Thoughts in Belfast: Why You Should Visit Small Cities

17410036_10208828949747138_1077851998_nA sculpture in Belfast with the innovative name “The Big Fish”

When I moved to England last October I had a plan to visit as many places and countries as I could in the UK. I wanted to go to Manchester, Liverpool, Edinburgh, Dublin. This, however, turned out to be a bit more easily said than done as the workload at Cambridge University is pretty intense. On top of this, I felt it would be more fun to go with someone rather than alone, which in turn meant I would have to take someone else’s schedule into consideration. The issue of finding someone to travel with was solved when an old classmate from my school back in Sweden moved to Cambridge to work as an au pair for six months. I had now found a perfect travel companion, but she was only available on weekends. Looking at the prices of buses and trains, we soon learned that traveling to any of the major cities would be very expensive unless you went during the weekdays. Our grand plans of walking around Edinburgh, having ice cream on the pier of Brighton or looking for Nessie in Loch Ness soon crumbled when a quick look into our wallets reminded us of our limited funds. We did however still want to go somewhere, and when we desperately looked through different sites we found cheap flight tickets to Belfast. Not only had Belfast not been on my list of places I wanted to visit – we would have to fly from London in the morning, spend a few hours in Belfast and then fly back to London in the evening. It would by far be the shortest trip I had ever been on by flight.

17499992_10208828946187049_1407746168_o.jpgOutside the Titanic museum in Belfast 

Neither one of us knew anything about Belfast, but filled as we were with wanderlust we decided to book the tickets. And I am really glad that we did. Some quick research about the capital of Northern Ireland taught us that Belfast had the world’s biggest Titanic museum, as the this was the place where the ship was built. We decided this would be our first stop in Belfast, and though we arrived there quite late and only had about an hour before they would close, it was a really cool experience. We got to see how the ship was built, as well as see pictures of the people who took part in the design of it (they look surprisingly similar to the actors in the 1997 movie) and hear really heart breaking stories of survivors, recorded and played aloud. As we had not planned this trip for a long time, arriving at the museum and finding out that we would have a very short time to spend was not at all disappointing – just a couple of days before we did not even know this museum existed and being able to visit it at all was really amazing.

17496194_10208829099550883_960577853_n.jpgHaving lunch in a pub where we tried to order soft drinks, but were told we were in a pub and had to drink alcohol

I sometimes feel that visiting big, famous cities can be quite stressful. When going to cities such as London, Paris or Amsterdam I often have a list of places I want to see, restaurants I want to eat at, museums I want to visit. This turns me into a whirlwind running around cities with bucketlists, trying to cover everything I feel I “should” do. Just sitting in a park or spending an hour reading at a café makes me feel stressed, as I could spend this time exploring. Going back home without having seen all the major sites feels like a failed trip to me. So while I do love visiting famous cities with many important landmarks (these cities are usually famous for a reason, and few would argue that Vienna, Rome or Berlin are not worth visiting) I also really enjoy visiting smaller cities that I don’t really know anything about. In places like this I have no list of places I need to visit, and having that cup of tea in a small café feels relaxing rather than stressful. During these trips I feel like I enjoy the feeling of simply being somewhere else a lot more than I do in big cities. I go to those cities simply because I want to breathe foreign air, hear another language, take a break from my life; not to come back with lots of pictures to post on Facebook.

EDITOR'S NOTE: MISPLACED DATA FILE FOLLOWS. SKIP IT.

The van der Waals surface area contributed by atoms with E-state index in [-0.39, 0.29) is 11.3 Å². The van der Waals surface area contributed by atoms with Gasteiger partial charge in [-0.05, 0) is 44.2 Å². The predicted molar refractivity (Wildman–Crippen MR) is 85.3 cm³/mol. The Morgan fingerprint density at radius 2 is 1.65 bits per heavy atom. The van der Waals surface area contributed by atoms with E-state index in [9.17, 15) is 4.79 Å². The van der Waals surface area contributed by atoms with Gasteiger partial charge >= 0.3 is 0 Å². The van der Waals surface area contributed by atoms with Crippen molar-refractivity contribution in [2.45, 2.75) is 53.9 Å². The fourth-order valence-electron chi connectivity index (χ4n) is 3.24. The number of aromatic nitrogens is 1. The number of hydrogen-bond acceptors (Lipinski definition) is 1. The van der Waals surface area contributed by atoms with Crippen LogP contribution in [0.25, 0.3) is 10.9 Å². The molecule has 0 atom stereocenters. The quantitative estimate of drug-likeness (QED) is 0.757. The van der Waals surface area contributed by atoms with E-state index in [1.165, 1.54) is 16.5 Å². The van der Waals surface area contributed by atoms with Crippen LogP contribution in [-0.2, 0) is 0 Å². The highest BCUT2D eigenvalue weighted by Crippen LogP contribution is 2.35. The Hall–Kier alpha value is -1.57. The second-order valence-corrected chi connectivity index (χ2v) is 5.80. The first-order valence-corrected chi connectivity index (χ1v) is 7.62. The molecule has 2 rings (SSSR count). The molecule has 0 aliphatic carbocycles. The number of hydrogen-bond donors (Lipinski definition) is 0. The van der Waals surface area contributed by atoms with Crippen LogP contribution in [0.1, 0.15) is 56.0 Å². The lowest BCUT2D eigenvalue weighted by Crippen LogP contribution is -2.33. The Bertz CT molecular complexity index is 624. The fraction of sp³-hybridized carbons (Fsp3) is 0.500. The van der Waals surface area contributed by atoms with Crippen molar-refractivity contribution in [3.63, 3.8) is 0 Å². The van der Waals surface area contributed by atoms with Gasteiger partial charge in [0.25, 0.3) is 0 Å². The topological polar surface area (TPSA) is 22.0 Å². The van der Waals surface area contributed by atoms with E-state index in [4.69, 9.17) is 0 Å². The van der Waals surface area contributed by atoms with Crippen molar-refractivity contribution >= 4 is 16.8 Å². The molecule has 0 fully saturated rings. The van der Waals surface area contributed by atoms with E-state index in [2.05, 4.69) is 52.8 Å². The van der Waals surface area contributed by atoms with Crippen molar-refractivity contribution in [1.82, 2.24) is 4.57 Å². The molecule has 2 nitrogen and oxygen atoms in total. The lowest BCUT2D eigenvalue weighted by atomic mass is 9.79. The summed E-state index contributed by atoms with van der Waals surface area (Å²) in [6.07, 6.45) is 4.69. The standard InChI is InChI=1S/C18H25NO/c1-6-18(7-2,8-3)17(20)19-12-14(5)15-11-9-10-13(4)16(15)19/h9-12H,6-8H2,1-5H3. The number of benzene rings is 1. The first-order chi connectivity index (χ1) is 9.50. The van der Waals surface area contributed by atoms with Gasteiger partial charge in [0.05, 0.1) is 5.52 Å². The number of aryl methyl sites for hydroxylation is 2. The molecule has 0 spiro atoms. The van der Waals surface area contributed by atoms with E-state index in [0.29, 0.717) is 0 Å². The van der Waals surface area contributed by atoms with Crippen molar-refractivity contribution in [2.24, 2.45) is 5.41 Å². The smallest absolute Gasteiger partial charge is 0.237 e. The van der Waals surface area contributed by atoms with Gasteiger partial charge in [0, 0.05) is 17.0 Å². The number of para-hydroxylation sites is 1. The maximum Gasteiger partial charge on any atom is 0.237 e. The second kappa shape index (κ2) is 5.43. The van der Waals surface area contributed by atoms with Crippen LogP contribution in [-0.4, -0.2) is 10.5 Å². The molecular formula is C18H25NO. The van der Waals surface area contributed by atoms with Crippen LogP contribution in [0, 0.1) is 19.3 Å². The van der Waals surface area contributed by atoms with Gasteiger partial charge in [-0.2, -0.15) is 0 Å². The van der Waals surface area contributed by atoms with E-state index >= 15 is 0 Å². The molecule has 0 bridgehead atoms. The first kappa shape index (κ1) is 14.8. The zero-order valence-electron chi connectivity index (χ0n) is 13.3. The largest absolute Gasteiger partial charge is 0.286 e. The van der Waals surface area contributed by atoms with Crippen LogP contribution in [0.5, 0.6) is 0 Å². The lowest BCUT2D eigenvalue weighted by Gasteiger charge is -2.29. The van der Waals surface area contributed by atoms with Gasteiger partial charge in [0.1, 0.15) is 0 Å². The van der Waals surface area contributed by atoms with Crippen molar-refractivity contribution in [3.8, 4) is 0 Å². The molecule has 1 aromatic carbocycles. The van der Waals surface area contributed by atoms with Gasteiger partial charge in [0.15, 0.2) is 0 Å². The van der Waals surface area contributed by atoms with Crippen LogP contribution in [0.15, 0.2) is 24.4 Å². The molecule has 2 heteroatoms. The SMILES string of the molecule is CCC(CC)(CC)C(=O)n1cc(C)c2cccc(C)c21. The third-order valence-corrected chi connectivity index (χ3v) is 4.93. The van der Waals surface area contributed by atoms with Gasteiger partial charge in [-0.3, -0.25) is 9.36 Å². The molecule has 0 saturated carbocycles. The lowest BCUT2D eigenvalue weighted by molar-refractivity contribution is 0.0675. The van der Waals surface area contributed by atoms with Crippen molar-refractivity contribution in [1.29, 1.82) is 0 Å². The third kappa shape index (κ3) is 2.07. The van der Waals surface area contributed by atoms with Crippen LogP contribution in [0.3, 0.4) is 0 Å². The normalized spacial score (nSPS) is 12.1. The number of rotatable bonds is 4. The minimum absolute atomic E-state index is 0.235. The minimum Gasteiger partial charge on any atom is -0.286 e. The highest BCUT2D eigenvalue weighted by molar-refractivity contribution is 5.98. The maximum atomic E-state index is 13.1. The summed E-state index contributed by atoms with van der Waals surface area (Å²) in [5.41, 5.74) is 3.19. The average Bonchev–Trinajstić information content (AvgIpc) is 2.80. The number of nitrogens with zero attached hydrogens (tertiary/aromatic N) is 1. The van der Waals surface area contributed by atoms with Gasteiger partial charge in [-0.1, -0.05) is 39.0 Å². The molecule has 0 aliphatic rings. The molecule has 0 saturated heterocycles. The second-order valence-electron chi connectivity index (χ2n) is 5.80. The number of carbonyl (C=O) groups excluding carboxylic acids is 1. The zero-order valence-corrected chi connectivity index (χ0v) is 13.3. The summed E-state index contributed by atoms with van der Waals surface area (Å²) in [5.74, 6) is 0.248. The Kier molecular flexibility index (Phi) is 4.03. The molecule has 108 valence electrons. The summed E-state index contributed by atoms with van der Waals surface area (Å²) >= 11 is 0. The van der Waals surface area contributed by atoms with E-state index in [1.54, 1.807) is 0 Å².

14853159_10207672493276449_8278412204914088137_o.jpgIn Ely, a small town outside of Cambridge

Some of my favorite travels have been to really small places. Where you can simply enjoy what is often referred to as “the little things”; a nice restaurant, a pretty view, friendly people. All without feeling any stress to accomplish anything in particular. Ely is an example of a place like that – a small town which me and two friends went to last fall, simply to walk around and try some street food. I have also had similar nice experiences in small towns in other countries, like Novara in Italy where I had the best food of my life, or Białystok in Poland where I felt more calm than I have in most other places I have ever been to. So while I am often tempted to go to major cities, the smaller towns often have a lot to offer, but without the tourists. That is why I try to give the smaller places the benefit of a doubt before I turn them down for the capitals; if I had not done that in the past I would have missed out on a lot of experiences I would not want to be without.

14079810_10207144916927370_5500172336237914040_n.jpgHaving dessert in the main sqaure of Białystok

Do you prefer going to big cities or small towns? 

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